1. I like this characterization. I also find myself drawn to many high-luck/high-depth games, but with the additional property that they should be relatively short. A high-luck 3-hour game is usually not a good thing.

I particularly liked the comparison in your chart between Lost Cities and Battleline, that Battleline was higher depth but also higher luck. I have had arguments in the past with people claiming that Battleline had more depth, where they tried to deny that there was much luck to the game.

Another high-luck/high-depth game I would recommend is To Court the King.

2. I think in BattleLine, use of the Tactics Cards is what adds most of the depth and allows you to exceed the luck with skill. I'd put Schotten-Totten far lower on the depth scale. As I said, I'm probably one of those people claiming BattleLine has "less luck" simply because L/D is fairly low and the learning curve isn't that steep.

As for To Court the King, I enjoy it a great deal, but am finding that after 15 games, I'm not sure there's really that much depth. In fact, I'd put it at somewhere around L=2, but only D=3, down around Tongiaki. But, maybe I'm just not seeing the depth that's there.

3. I like this view very much. I agree it's ambiguous what people are referring too when they say "too much luck".

I see that most of my favorite games fall high on your "depth" scale. From there, I generally like the ones on the "high luck / high depth frontier". Schotten Totten and RftG are among my favorites.

I also enjoy Go and Through the Desert though, and those have arguably no random elements in them.

Still, neat thoughts. Maybe I should give in and try Funny Friends. If only Friedman's games were easier to explain to casual gamers.

4. Very interesting stuff. I never thought of it in this model, but now that I see it, I can model my likes pretty well:

I like Depth. I can't detect any pattern for my likes in the X scale, but I definitely go up in score the higher the depth on average. In the case of mismatched opponents, I see a problem, but I'd still prefer high depth games with opponents of similar skill.

Actually, It would be interesting if we could assign real values to some games and then make a diagram of it.

On another note, I'm still very actively looking for more high depth dice games... I thought To Court a King was going to be it, but after playing it I don't think so. To Court a King is a low Depth game. Knockabout is currently THE dice game to beat - with high depth and medium luck.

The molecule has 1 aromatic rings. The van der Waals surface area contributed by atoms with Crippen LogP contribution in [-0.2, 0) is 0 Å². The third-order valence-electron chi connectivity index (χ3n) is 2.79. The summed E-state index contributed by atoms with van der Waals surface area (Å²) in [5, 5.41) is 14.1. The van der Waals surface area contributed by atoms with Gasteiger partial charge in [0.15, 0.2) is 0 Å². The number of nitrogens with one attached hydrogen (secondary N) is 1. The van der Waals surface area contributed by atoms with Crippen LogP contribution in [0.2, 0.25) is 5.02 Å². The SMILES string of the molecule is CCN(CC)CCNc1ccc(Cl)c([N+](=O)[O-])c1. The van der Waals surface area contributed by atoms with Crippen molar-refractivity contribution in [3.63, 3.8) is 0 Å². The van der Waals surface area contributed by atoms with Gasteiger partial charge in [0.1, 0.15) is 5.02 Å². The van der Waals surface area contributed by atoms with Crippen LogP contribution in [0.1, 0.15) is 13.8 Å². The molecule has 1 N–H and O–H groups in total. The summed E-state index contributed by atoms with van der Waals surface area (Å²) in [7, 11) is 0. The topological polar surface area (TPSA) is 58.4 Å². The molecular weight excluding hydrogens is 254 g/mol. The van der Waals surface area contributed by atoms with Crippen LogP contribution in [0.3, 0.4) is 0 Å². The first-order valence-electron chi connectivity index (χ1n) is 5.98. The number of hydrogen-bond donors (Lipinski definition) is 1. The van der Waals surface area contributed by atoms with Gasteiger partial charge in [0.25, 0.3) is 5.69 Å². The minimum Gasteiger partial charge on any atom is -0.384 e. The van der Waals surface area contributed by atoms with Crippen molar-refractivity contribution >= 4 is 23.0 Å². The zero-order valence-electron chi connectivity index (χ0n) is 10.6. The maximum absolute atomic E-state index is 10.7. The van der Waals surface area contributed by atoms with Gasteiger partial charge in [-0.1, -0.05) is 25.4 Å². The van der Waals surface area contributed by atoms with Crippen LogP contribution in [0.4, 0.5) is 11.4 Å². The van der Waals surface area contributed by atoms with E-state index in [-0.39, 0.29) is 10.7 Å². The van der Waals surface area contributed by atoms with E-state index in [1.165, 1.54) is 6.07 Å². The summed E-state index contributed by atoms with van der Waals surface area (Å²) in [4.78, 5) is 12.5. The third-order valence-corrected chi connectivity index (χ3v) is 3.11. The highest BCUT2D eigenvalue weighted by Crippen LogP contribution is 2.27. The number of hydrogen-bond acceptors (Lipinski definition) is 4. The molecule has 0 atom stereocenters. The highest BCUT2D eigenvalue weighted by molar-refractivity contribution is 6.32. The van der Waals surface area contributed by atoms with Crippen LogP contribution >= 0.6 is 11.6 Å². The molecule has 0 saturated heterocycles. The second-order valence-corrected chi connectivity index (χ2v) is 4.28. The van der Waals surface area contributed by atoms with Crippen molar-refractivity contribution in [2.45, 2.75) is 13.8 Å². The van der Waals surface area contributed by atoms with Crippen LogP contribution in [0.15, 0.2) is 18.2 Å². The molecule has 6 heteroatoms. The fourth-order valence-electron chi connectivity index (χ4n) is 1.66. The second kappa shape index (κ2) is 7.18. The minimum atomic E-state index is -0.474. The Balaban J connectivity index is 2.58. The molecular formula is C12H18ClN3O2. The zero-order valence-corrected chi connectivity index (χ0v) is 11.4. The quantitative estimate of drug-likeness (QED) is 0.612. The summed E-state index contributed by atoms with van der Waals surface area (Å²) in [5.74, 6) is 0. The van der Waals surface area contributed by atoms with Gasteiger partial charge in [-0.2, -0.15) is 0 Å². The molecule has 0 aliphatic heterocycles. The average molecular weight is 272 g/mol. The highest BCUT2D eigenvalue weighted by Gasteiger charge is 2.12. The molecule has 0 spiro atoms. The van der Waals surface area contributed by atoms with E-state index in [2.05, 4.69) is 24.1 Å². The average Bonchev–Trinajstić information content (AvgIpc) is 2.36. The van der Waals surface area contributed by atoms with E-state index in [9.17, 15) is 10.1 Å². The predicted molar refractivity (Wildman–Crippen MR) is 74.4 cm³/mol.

5. I don't quite understand how you calculate D for games that do have a high L. What makes Puerto Rico and Bohnanza have the same value of D?

6. When estimating D for games with high L, I think about it in a few ways:

1) As with L=0 games, if two players play as well as you'd expect for their level of experience and both get equally lucky/unlucky in the game, how many "levels of play" are there? I also think of this as a duplicate scenario, a la duplicate bridge.

2) If a world-class player gets fairly unlucky in a game and a novice player gets fairly lucky, will the novice win? If yes, L>D, otherwise D>L.

3) Even including luck, how many(essentially) distinct levels of play (N) are there? D = N*(L+1)

Bohnanza and Puerto Rico each have a moderate number of levels of play in my mind, it's just good or bad luck in Bohnanza has a higher impact, and therefore a "lower level" player will more often beat a "higher level" player.

7. This is interesting, and a neat perspective. It's the kind of thing that sort of exists on BGG (there's "weight", which definitely isn't "depth" but maybe encompasses it) and would be awesome if it really existed.

I think it would be useful to be able to look at a game and see a scored ranking of it's luck and depth by different people (much the way rankings exist for 'fun' on BGG now).

I tend to like depth at all times, and nonzero luck. The problem of mismatched skill is a problem that just makes some games less popular (chess), but in some ways makes finding satisfying games of that nature more enjoyable.

And low-depth games can still be fun, but tends to define 'filler' for me. :)